One of the worst habits I had in the past was procrastination, where I tended to postpone my important tasks until the last minute, and I know that I was not alone in having this issue.

To tackle this, I found out that I need to answer two important questions in order to be a better person. My first question was: why don’t I feel the necessity to change once I found out that I was not alone in delaying tasks? Then I asked myself: why do I procrastinate in the first place? To answer both questions, I had to profoundly analyse my attitude.

I started with a very simple action I used to do every morning, which is snoozing the alarm two to three times before I get up. For example, I set it at 5.45am then snooze it for five minutes two times before getting out of bed by 5.55am, which gives me ten minutes of “waking up”.

What I unintentionally tell myself is “I’ll wake up at 5:55am but I’ll give myself ten minutes of enjoying being and preparing my body and my mind to accept the idea of leaving my comfy zone”. Recently I realised that what I’m doing is completely wrong for many reasons. Firstly, every night while setting the alarm I’m telling my subconscious that whatever the time I sleep, it’s not enough as I’m planning to stay for an extra ten minutes.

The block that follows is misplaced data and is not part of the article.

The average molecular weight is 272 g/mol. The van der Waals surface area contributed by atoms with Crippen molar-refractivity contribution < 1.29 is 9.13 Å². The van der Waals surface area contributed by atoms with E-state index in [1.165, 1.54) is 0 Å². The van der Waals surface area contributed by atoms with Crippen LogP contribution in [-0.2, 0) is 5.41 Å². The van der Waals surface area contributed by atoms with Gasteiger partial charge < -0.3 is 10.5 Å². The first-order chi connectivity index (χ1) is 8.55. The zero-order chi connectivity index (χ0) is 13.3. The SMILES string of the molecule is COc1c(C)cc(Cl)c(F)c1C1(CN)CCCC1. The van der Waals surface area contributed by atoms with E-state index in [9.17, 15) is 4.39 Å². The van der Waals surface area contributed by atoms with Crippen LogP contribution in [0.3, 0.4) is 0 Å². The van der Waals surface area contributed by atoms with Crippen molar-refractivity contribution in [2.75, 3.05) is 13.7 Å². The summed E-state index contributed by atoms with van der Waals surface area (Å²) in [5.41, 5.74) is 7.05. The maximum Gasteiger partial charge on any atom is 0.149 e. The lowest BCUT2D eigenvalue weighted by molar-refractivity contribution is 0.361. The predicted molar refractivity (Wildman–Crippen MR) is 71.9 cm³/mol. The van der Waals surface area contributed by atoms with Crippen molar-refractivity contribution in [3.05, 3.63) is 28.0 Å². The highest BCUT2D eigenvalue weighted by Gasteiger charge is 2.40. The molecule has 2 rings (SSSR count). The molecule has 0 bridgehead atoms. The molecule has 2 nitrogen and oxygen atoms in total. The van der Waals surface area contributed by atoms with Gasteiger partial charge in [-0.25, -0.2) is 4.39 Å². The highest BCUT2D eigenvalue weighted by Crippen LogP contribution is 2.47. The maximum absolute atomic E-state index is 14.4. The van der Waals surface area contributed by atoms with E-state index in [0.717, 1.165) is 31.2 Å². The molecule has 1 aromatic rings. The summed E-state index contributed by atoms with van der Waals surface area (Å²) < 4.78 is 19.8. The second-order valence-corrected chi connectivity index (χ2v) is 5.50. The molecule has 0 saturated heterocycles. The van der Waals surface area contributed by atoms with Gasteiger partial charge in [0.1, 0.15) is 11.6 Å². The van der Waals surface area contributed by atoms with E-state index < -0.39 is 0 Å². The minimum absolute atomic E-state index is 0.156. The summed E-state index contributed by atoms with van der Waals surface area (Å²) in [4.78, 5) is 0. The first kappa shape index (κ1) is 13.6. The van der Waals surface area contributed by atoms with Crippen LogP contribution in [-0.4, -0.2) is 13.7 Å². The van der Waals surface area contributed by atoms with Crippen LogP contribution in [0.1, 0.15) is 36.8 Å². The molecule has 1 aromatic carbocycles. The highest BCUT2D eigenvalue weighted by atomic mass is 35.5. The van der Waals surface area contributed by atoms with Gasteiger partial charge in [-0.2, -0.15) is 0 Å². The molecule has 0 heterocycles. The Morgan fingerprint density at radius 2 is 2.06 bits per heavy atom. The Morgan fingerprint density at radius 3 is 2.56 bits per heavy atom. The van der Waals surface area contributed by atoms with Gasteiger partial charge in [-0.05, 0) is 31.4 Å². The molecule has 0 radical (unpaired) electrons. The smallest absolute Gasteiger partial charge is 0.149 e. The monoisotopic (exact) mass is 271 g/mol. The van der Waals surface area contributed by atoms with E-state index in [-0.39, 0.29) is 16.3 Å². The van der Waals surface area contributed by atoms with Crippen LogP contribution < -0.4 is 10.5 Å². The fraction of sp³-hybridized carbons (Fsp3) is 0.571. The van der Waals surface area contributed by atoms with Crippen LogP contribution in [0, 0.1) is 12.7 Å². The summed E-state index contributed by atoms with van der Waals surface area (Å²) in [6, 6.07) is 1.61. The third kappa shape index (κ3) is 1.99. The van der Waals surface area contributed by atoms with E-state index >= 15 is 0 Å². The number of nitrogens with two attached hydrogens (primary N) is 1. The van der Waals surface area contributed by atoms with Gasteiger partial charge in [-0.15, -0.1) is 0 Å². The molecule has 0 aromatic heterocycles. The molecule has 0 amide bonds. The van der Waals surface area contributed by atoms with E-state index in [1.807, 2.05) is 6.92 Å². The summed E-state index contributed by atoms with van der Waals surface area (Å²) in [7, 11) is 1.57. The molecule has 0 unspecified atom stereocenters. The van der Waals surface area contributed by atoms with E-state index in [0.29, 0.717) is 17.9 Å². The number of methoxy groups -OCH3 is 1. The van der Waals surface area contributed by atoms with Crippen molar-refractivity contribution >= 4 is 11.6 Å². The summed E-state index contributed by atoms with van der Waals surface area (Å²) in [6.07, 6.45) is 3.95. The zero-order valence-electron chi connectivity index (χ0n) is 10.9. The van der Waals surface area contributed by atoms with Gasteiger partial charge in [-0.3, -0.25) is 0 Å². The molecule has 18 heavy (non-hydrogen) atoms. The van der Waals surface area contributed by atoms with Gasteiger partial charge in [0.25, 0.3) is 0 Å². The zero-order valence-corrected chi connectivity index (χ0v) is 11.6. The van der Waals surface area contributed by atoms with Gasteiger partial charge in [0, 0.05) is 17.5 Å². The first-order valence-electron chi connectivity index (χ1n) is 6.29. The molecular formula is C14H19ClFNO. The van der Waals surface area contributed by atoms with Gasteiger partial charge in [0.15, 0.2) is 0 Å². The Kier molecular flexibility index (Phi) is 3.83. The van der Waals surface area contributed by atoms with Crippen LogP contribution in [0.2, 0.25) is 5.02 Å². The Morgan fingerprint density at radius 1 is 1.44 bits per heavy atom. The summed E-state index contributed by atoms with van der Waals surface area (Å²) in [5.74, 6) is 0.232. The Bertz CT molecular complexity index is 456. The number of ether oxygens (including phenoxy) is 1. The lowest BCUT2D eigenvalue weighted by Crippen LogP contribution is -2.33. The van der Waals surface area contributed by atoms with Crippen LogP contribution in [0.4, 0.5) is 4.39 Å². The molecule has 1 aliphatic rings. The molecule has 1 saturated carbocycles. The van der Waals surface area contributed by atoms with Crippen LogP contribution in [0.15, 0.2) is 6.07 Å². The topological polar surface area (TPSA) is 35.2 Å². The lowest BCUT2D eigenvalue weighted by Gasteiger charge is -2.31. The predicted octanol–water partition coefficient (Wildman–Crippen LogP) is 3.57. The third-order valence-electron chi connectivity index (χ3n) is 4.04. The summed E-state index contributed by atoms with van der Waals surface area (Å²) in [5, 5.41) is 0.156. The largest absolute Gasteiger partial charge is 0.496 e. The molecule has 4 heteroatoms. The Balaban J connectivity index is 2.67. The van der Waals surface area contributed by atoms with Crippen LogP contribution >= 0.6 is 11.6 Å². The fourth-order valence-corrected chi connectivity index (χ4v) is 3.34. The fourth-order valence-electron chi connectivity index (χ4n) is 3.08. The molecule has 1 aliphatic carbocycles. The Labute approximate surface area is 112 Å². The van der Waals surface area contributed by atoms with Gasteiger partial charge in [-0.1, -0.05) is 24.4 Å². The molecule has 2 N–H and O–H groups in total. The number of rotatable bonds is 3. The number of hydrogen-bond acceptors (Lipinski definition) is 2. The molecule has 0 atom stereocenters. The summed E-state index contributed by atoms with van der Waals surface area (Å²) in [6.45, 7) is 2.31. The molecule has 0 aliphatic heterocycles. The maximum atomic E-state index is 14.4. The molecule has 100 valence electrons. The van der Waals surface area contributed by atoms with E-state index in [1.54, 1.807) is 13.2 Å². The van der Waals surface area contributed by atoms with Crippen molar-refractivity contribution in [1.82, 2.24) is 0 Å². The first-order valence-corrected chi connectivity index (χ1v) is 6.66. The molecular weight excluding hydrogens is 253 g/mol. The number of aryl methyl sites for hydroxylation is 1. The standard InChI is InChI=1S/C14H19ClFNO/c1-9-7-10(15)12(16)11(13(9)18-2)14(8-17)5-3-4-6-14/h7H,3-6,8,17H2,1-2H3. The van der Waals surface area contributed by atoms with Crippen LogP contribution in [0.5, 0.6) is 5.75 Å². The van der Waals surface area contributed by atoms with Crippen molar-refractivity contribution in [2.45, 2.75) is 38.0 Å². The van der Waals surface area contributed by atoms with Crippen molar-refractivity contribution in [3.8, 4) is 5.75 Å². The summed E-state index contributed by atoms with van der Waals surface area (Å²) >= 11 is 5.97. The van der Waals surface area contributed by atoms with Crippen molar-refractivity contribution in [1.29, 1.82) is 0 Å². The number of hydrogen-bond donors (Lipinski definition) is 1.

Therefore, I’ll feel tired even after those ten minutes, and I’ll tell my brain “rest assured, I’ll be tired tomorrow morning”.
It’s known that we go through cycles of sleep states. The first state in a sleep cycle is light sleep, followed by deep sleep and a dream state. A full sleep cycle lasts about 90 minutes and is normally repeated several times each night. The best time to wake up is when we are in the light sleep states. Without knowing that, we can’t keep a healthy sleeping pattern and once I snooze the alarm, if I’m not aware of my state, I might start my day in a very bad mood.

I’m not writing this article to show the benefits of having enough sleep – at certain times in our lives we tend to “snooze” important tasks, thinking “I’ll do it later”, but later might never come…or it will come at a critical time, leaving you in a stressful “do or die” situation.
We experience many examples such as this in life – ask yourself how many times you decided to start reading and postponed it until you have time? How about exercise? This is an unhealthy pattern.

We need to trigger our actions with meaningful and purposeful goals, on two levels: firstly, what gains I will get if this goal is achieved, and what pains I’ll encounter once I miss those goals. ‘Snoozing’ a morning alarm is no different than postponing actions that have significant impact on our future and the ability to achieve our dreams. I personally stopped snoozing not only my alarm but many other actions in life.

I would recommend you consider doing the same.